NCBI ROFL: Scientific analysis of Playboy centerfolds reveals Barbie-like vulvas.

By ncbi rofl | May 7, 2010 7:00 pm

458966695_46442fca6aEvulvalution: The Portrayal of Women’s External Genitalia and Physique Across Time and the Current Barbie Doll Ideals.

“Media images of the female body commonly represent reigning appearance ideals of the era in which they are published. To date, limited documentation of the genital appearance ideals in mainstream media exists. Analysis 1 sought to describe genital appearance ideals (i.e., mons pubis and labia majora visibility, labia minora size and color, and pubic hair style) and general physique ideals (i.e., hip, waist, and bust size, height, weight, and body mass index [BMI]) across time based on 647 Playboy Magazine centerfolds published between 1953 and 2007. Analysis 2 focused exclusively on the genital appearance ideals embodied by models in 185 Playboy photographs published between 2007 and 2008. Taken together, results suggest the perpetuation of a “Barbie Doll” ideal characterized by a low BMI, narrow hips, a prominent bust, and hairless, undefined genitalia resembling those of a prepubescent female.”


Image: flickr/SantaRosa OLD SKOOL

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WTF is NCBI ROFL? Read our FAQ!

  • Samme James

    Barbie needs a bush, then I could love her,

  • sairus

    Ask Tiger Woods about Barbie Dolls

  • Brian Too

    I must take issue with the quote “…limited documentation of the genital appearance ideals in mainstream media…”.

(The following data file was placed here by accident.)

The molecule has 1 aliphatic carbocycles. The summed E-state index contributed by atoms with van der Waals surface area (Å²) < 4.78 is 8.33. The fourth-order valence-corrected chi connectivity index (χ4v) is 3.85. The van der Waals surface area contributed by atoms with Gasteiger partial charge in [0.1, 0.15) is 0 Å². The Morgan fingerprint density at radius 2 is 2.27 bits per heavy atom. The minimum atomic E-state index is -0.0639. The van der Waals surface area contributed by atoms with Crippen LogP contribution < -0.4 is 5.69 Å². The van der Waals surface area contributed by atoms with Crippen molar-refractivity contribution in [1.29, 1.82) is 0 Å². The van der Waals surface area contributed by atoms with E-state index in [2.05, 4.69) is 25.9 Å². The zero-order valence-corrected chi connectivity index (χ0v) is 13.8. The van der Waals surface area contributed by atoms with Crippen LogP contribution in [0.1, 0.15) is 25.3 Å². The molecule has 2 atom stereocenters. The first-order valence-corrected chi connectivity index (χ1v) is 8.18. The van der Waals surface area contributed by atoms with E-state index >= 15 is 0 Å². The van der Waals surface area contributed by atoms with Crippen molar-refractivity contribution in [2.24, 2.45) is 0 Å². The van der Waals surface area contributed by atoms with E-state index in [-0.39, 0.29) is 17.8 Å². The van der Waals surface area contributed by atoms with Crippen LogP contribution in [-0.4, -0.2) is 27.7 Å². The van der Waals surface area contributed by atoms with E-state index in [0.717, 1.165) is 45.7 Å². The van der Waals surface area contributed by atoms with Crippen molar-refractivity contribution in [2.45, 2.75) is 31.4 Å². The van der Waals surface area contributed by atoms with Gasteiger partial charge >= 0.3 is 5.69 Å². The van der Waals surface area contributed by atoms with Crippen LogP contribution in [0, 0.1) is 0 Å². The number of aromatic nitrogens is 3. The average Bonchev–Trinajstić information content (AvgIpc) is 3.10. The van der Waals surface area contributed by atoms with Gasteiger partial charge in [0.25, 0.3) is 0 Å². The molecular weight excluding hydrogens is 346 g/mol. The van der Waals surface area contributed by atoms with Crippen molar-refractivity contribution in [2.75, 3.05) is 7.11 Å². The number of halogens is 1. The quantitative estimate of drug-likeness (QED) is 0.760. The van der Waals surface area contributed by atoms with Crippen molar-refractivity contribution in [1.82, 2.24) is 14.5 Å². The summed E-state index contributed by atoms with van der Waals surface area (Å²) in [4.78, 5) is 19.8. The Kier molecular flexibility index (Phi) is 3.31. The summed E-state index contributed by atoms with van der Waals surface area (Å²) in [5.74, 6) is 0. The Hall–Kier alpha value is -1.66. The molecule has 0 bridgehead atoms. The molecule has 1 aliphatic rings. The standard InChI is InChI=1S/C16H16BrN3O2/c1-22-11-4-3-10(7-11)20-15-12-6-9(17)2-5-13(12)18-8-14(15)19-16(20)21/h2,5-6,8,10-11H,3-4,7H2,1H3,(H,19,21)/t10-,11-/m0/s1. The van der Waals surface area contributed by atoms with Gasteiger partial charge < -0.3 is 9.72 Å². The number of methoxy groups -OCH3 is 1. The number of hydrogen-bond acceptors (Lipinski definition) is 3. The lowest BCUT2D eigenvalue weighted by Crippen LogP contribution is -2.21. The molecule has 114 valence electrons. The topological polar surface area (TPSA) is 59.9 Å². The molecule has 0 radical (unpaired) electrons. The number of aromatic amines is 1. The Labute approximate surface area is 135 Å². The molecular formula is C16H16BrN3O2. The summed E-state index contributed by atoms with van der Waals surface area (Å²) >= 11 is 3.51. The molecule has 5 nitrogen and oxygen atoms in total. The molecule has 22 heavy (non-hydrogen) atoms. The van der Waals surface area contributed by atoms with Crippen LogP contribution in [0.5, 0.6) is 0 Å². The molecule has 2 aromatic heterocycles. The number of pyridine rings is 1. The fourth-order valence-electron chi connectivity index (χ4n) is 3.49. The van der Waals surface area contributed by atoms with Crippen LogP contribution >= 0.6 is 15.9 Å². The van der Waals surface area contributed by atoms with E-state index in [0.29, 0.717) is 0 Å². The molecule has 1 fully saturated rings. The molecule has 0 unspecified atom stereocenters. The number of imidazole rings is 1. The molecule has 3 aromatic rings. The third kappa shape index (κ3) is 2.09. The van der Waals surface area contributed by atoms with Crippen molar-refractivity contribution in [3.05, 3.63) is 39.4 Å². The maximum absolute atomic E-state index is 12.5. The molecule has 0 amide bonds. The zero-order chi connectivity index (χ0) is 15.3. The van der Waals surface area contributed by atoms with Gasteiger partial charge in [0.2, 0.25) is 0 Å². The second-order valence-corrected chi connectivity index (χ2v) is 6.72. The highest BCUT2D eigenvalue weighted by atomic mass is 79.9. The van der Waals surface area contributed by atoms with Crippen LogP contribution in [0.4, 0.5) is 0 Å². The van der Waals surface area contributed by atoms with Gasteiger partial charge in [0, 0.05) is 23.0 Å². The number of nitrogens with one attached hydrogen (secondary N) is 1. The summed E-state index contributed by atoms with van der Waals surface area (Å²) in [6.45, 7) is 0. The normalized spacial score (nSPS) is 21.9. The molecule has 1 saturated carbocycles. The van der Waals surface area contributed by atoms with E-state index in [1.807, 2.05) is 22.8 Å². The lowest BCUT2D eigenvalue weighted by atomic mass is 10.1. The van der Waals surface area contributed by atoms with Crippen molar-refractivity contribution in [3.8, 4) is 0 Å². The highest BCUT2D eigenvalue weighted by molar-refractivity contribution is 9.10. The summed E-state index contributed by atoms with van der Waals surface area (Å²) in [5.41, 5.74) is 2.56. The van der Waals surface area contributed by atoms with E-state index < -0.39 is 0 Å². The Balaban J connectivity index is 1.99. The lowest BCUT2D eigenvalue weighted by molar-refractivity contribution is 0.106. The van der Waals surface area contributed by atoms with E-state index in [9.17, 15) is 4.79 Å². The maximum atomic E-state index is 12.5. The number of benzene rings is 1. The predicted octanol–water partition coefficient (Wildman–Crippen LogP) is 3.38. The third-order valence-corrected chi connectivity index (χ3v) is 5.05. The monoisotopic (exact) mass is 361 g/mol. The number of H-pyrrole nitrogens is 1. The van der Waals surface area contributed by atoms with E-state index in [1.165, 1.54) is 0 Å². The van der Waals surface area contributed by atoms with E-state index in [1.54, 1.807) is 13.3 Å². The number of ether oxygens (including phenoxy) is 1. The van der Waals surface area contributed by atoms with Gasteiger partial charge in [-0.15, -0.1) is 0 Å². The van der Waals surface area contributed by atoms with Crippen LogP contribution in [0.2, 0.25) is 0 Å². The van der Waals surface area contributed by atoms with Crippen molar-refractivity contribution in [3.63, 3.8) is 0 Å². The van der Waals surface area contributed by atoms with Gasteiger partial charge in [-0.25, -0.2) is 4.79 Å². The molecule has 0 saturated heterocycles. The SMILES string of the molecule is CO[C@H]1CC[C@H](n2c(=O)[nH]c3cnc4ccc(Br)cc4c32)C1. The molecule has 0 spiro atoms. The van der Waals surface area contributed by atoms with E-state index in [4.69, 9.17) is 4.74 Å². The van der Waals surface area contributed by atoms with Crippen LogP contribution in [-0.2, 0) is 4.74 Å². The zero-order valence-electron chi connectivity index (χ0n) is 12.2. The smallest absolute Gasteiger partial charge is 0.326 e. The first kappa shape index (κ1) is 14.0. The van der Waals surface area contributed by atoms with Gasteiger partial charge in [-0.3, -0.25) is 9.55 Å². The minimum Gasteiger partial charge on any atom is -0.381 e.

Pshaw, I say. Said Playboy publication has vigorously pursued such research for nigh on half a century now! And it’s all for science (and the articles).

  • Joanna Cake

    Rhacodactylus alerted me to a clip about the effects of censorship by the Australian Classification Board. This outfit have stipulated that women who appear naked in men’s mags need to have their girlie bits airbrushed if they extend beyond the ‘single crease’.

    Seems that mainstream media is trying to deliberately affect public perception of normal genital appearance.


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NCBI ROFL is the brainchild of two Molecular and Cell Biology graduate students at UC Berkeley and features real research articles from the PubMed database (which is housed by the National Center for Biotechnology information, aka NCBI) that they find amusing (ROFL is a commonly-used internet acronym for "rolling on the floor, laughing"). Follow us on twitter: @ncbirofl


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